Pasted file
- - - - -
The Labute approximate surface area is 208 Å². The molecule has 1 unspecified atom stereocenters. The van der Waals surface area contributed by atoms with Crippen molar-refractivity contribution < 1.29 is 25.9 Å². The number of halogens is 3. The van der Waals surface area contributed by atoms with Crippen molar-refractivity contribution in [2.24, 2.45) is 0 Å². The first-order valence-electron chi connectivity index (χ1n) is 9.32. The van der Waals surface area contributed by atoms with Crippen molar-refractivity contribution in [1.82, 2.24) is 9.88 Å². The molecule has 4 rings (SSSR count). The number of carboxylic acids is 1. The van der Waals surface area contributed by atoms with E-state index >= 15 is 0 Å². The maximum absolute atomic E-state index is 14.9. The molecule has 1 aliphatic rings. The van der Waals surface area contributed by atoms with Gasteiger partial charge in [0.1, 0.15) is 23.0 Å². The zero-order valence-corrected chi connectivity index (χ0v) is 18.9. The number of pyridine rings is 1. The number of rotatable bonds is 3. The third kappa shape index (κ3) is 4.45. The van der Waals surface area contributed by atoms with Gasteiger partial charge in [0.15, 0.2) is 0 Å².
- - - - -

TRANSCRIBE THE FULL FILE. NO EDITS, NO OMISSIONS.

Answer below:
The Labute approximate surface area is 208 Å². The molecule has 1 unspecified atom stereocenters. The van der Waals surface area contributed by atoms with Crippen molar-refractivity contribution < 1.29 is 25.9 Å². The number of halogens is 3. The van der Waals surface area contributed by atoms with Crippen molar-refractivity contribution in [2.24, 2.45) is 0 Å². The first-order valence-electron chi connectivity index (χ1n) is 9.32. The van der Waals surface area contributed by atoms with Crippen molar-refractivity contribution in [1.82, 2.24) is 9.88 Å². The molecule has 4 rings (SSSR count). The number of carboxylic acids is 1. The van der Waals surface area contributed by atoms with E-state index >= 15 is 0 Å². The maximum absolute atomic E-state index is 14.9. The molecule has 1 aliphatic rings. The van der Waals surface area contributed by atoms with Gasteiger partial charge in [0.1, 0.15) is 23.0 Å². The zero-order valence-corrected chi connectivity index (χ0v) is 18.9. The number of pyridine rings is 1. The number of rotatable bonds is 3. The third kappa shape index (κ3) is 4.45. The van der Waals surface area contributed by atoms with Gasteiger partial charge in [0.15, 0.2) is 0 Å².